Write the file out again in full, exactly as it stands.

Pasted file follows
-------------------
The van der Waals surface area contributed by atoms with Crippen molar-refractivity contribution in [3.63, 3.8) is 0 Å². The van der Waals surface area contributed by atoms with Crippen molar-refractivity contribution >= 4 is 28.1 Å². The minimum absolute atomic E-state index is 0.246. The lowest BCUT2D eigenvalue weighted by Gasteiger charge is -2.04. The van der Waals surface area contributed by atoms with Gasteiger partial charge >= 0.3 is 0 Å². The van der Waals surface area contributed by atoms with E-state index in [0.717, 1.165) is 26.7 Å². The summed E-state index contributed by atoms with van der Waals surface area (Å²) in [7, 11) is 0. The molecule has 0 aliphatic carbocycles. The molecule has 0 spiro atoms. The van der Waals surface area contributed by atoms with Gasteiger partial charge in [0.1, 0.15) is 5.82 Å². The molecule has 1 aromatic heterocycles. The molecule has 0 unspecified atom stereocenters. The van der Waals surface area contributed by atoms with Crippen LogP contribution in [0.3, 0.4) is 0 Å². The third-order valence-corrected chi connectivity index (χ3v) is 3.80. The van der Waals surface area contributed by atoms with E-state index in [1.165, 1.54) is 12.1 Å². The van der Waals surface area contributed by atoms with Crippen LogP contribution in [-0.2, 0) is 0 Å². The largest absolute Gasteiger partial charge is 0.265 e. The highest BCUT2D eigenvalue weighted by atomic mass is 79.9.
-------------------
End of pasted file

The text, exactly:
The van der Waals surface area contributed by atoms with Crippen molar-refractivity contribution in [3.63, 3.8) is 0 Å². The van der Waals surface area contributed by atoms with Crippen molar-refractivity contribution >= 4 is 28.1 Å². The minimum absolute atomic E-state index is 0.246. The lowest BCUT2D eigenvalue weighted by Gasteiger charge is -2.04. The van der Waals surface area contributed by atoms with Gasteiger partial charge >= 0.3 is 0 Å². The van der Waals surface area contributed by atoms with E-state index in [0.717, 1.165) is 26.7 Å². The summed E-state index contributed by atoms with van der Waals surface area (Å²) in [7, 11) is 0. The molecule has 0 aliphatic carbocycles. The molecule has 0 spiro atoms. The van der Waals surface area contributed by atoms with Gasteiger partial charge in [0.1, 0.15) is 5.82 Å². The molecule has 1 aromatic heterocycles. The molecule has 0 unspecified atom stereocenters. The van der Waals surface area contributed by atoms with Crippen LogP contribution in [0.3, 0.4) is 0 Å². The third-order valence-corrected chi connectivity index (χ3v) is 3.80. The van der Waals surface area contributed by atoms with E-state index in [1.165, 1.54) is 12.1 Å². The van der Waals surface area contributed by atoms with Crippen LogP contribution in [-0.2, 0) is 0 Å². The largest absolute Gasteiger partial charge is 0.265 e. The highest BCUT2D eigenvalue weighted by atomic mass is 79.9.